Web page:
Both the piano and the singing part deserve full attention, the articulation of both the words as the fingers, the different accents, slurs, bows, dynamics etc. should become one thing that naturally flows. The expression of the piano part should not be less if you accompany yourself.
Accompany yourself means that you have to be aware of you whole body and emotions.
Ewa Leszczyńska: How do you think - shall we perform by heart? (For sure with heart ;)
Paula Bär-Giese: That is a personal matter I think. Gustav Leonhardt used to say: “Why play by hart if there exists sheet music?”
First of all the performer should feel comfortable. That can be the case with of without sheet music.
Playing by heart can give more freedom, but playing from sheet music does not have to disturb that….
In fact: if you know your music well, you do not need to read a lot.
We have to bear in mind that playing by hart is invented in the period of the great virtuoso pianists to impress the audience.
Is that what we want to do?
Ewa Leszczyńska: How do you prepare to the concert in context of self-partnering?
Paula Bär-Giese: I do like to play a few days in advantage of the concert the whole program without stopping, to feel how it goes. So you can feel what goes well and what not.
You can also check your stamina.
It is always looking for the equilibrium between study and relaxing. Studying to intensive may exhaust you (and your voice), so you will be tired on the concert day. You also should always keep your interpretation fresh.
Good preparation is really very important, of course. You have to do two jobs at the same time!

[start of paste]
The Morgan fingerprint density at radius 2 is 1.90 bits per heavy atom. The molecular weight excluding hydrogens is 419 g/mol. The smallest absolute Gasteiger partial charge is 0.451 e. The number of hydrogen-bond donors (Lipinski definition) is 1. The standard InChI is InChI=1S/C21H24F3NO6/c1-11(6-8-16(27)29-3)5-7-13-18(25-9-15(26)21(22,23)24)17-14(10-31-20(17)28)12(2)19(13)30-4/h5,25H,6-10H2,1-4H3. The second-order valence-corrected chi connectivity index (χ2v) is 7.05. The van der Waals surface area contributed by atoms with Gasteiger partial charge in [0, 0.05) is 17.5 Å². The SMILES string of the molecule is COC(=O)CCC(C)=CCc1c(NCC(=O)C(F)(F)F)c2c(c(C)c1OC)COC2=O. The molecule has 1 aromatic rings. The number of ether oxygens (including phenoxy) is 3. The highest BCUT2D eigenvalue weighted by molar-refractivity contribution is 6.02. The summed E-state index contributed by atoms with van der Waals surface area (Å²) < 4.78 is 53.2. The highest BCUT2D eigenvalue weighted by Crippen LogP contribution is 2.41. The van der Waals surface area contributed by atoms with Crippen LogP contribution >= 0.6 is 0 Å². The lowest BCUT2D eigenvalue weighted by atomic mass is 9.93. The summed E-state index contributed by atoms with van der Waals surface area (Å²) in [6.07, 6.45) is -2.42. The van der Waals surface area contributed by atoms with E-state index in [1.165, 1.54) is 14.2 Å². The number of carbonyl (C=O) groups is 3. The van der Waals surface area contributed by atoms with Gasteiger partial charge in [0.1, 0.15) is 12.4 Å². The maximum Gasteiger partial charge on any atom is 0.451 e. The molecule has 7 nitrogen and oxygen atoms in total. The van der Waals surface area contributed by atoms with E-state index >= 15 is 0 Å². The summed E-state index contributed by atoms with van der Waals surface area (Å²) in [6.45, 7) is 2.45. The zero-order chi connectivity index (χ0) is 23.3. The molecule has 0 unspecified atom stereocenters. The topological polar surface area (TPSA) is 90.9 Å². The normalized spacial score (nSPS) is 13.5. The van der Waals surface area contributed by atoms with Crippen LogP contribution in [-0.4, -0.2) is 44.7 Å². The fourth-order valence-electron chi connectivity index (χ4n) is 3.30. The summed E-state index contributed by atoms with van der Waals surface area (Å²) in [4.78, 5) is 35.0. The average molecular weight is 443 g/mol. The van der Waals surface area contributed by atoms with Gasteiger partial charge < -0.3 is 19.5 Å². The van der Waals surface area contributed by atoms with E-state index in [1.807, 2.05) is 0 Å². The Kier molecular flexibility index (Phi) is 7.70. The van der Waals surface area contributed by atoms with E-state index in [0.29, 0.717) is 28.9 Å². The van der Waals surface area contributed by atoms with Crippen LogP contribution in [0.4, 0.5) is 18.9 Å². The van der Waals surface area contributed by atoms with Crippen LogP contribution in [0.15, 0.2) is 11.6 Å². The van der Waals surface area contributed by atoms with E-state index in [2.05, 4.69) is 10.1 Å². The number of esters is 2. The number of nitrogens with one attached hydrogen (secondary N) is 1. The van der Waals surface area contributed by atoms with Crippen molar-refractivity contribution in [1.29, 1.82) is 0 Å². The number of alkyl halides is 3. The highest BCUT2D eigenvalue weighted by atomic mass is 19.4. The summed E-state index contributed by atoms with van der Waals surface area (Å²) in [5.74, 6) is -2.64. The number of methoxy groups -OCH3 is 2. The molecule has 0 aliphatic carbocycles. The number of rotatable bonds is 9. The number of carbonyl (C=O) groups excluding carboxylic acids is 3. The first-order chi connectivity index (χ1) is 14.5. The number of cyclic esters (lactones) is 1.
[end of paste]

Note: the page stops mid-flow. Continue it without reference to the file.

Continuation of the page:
In fact three jobs, if you also introduce the pieces to the audience.
Ewa Leszczyńska: Do you have also experience on the big concert halls? How do you find yourself in big acoustic spaces ?
Paula Bär-Giese: I did play and sing in big churches. They have a lot of acoustic, so I had to be extra clear in articulation and be careful with the right pedal.
My voice likes the big halls!
Ewa Leszczyńska: When you make self-partnering concerts don’t you miss the eye-to-eye contact with public?
Paula Bär-Giese: Yes, sometimes. I hope to compensate with the musical expression and the ‘feeling’ with the audience.
On the other hand: a standing singer does not really make eye contact with the public either. That would be uncomfortable for both the public and the singer . The facial expression however can be seen better if you stand up.
And sometimes I do stand up in an opera aria (as you can see in my performance of the ‘Doll aria’ from Offenbach, and that surprise has a big effect on the audience!).
Self-accompanied singing Paula Bär-Giese videos
Bayerisches Nationalmuseum München
Johannes Brahms - Lied (um 1889) Text Joseph von Eichendorff (1837)
Walther Wolfgang Freiherr von Goethe compositions
Henri Duparc 1870 - l'Invitation au voyage
Gabriël Fauré - Clair de lune
Franz Liszt Haus Weimar
AVE MARIA - Bach/Gounod
ERNEST CHAUSSON - Pater Noster
'O quante volte' - Bellini
Doll's song from “The Tales of Hoffman”
Casta Diva Bellini
Amarilli, mia bella - Giulio Caccini
QUEEN HORTENSE AT ARENENBERG
Queen Hortense - Palace 't Loo